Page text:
Interesting Facts About Kwanzaa

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Kwanzaa is a unique year-end festival celebrated by the African Americans that was established by Maulana Karenga in 1966. He was a cultural nationalist and this festival is a combination of various harvest festivals from different places of the African continent.

Fact 1 Time and Reason for Celebration

Kwanzaa is celebrated at the end of the year, from the 26th of December to 1st January. This was celebrated initially by the cultural nationalists to express solidarity of pan-African community. Its idea was to help all African Americans to reconnect with their African heritage. It has now become a tradition where people from all walks of life and leanings celebrate then seven days with great fun and fervor. It is a time of self-examination, feasting and fasting for over 18 million people. A traditional menu consisting of African American cuisines are served during this time. The word Kwanzaa means “first fruits of harvest”.

Fact 2 Significance of Number Seven

It is amazing to see the importance that has been given to the numeral seven. The word Kwanzaa also has seven letters and the tradition consists of 7 Principles and 7 Primary Symbols. They stress the values and ideals of the festival during the 7 days of celebration. Although about 2000 languages are spoken around the African continent, the unifying language of Swahili has been adopted and Kwanzaa in Swahili means first fruits. Unity is the theme of this festival and in 2016, Kwanzaa will be celebrated for the 50th year.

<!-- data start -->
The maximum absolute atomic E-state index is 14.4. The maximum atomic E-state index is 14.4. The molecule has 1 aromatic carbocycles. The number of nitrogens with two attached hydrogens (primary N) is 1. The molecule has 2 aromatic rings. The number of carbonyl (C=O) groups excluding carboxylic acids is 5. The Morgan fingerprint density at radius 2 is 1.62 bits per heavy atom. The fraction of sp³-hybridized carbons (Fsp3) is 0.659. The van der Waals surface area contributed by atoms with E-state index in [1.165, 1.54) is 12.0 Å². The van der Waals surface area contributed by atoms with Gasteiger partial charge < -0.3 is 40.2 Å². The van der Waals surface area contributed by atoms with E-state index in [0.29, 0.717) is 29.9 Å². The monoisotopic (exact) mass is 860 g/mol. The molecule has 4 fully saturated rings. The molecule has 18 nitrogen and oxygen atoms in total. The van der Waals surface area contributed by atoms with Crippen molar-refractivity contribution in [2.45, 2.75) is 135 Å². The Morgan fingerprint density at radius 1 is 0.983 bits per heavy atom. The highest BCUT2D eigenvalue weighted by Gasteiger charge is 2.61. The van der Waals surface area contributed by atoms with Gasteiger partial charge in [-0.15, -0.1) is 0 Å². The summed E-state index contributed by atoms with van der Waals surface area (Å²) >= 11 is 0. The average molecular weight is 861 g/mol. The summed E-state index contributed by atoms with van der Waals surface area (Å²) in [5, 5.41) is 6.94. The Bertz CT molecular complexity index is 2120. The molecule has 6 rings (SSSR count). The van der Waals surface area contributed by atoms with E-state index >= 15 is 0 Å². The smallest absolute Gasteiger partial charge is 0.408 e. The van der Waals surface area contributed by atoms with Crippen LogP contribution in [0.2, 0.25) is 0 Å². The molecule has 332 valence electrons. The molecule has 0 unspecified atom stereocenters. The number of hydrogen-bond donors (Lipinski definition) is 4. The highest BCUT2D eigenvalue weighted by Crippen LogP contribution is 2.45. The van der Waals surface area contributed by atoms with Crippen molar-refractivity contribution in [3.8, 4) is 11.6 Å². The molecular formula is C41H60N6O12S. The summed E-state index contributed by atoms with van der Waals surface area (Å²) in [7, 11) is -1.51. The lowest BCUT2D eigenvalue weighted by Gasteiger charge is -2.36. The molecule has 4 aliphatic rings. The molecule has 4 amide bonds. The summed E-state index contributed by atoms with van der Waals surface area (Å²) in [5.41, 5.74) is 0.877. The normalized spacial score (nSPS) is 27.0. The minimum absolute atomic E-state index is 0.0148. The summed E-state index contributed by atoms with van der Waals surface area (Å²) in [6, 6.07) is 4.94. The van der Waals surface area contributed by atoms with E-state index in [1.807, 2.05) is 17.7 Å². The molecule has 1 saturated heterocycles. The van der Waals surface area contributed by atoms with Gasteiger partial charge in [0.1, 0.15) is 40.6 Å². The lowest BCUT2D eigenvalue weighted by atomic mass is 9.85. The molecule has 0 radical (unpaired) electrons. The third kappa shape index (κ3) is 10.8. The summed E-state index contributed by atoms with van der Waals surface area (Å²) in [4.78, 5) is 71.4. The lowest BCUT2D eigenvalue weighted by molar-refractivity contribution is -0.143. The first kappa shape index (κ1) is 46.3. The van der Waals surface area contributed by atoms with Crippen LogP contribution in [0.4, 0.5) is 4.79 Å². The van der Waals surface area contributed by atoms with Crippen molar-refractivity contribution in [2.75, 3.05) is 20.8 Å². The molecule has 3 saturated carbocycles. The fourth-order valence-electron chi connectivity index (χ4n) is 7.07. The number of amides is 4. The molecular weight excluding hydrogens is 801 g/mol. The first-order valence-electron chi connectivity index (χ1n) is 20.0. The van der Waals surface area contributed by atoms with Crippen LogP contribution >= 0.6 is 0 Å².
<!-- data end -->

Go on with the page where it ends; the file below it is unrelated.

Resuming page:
Fact 3 Importance of the 7 principles and symbols

The 7 principles of Kwanzaa are extremely important and are the basics of this festival. They are namely unity, self-determination, responsibility and collective work, purpose, cooperative economics, creativity and faith. The seven symbols are crops, mat, candle-holder, corn, unity cup, gifts and seven candles.

Fact 4 The 3 colors

The three colors of the Kwanzaa reflect the Pan-African movement of unity. Each color denotes a different meaning like green stands for the rich Greenery and hope of Africa, Black represents its people and Red represents the noble blood of all the ancestors of African people and their struggle that unites them together. Although this festival has its roots in the African culture, people from all races and ethnicity are invited with open arms to join in the festival of unity and have fun and enjoyment for the seven days. Many people decorate their homes with these three colors. There is no distinction of caste, creed or color in this unique cultural gathering. Celebrities too take part in this festival like Oprah, Chuck D, Maya Angelou, Cynthia Saint James and Angelina Jolie.

Fact 5 Gifts with a personal touch

At the end of the celebration of this fabulous festival filled with happiness and gaiety, gifts are exchanged among family members and friends. It is a tradition here that the gifts are homemade or related to education. Hence most of the women folk make exotic handicrafts items at home to give to their dear ones. It has the touch of love and togetherness which is treasured by these people. Some participants buy books or educational equipments, music or art accessories or products that have a cultural theme in them and these are bought mostly from shops owned by black businessmen.

Fact 6 Involvement of the US Presidents

In spite of not taking active part in the Kwanzaa celebrations, the presidents of the USA wish the nation on this occasion. George W Bush, Bill Clinton and Barrack Obama and his wife Michelle send messages and offer good wishes for this festival and express their support for all African Americans who are still trying hard to make all ends meet. They wish for a better future for all on this special occasion. Four separate Kwanzaa stamps have also been issued since 1997.

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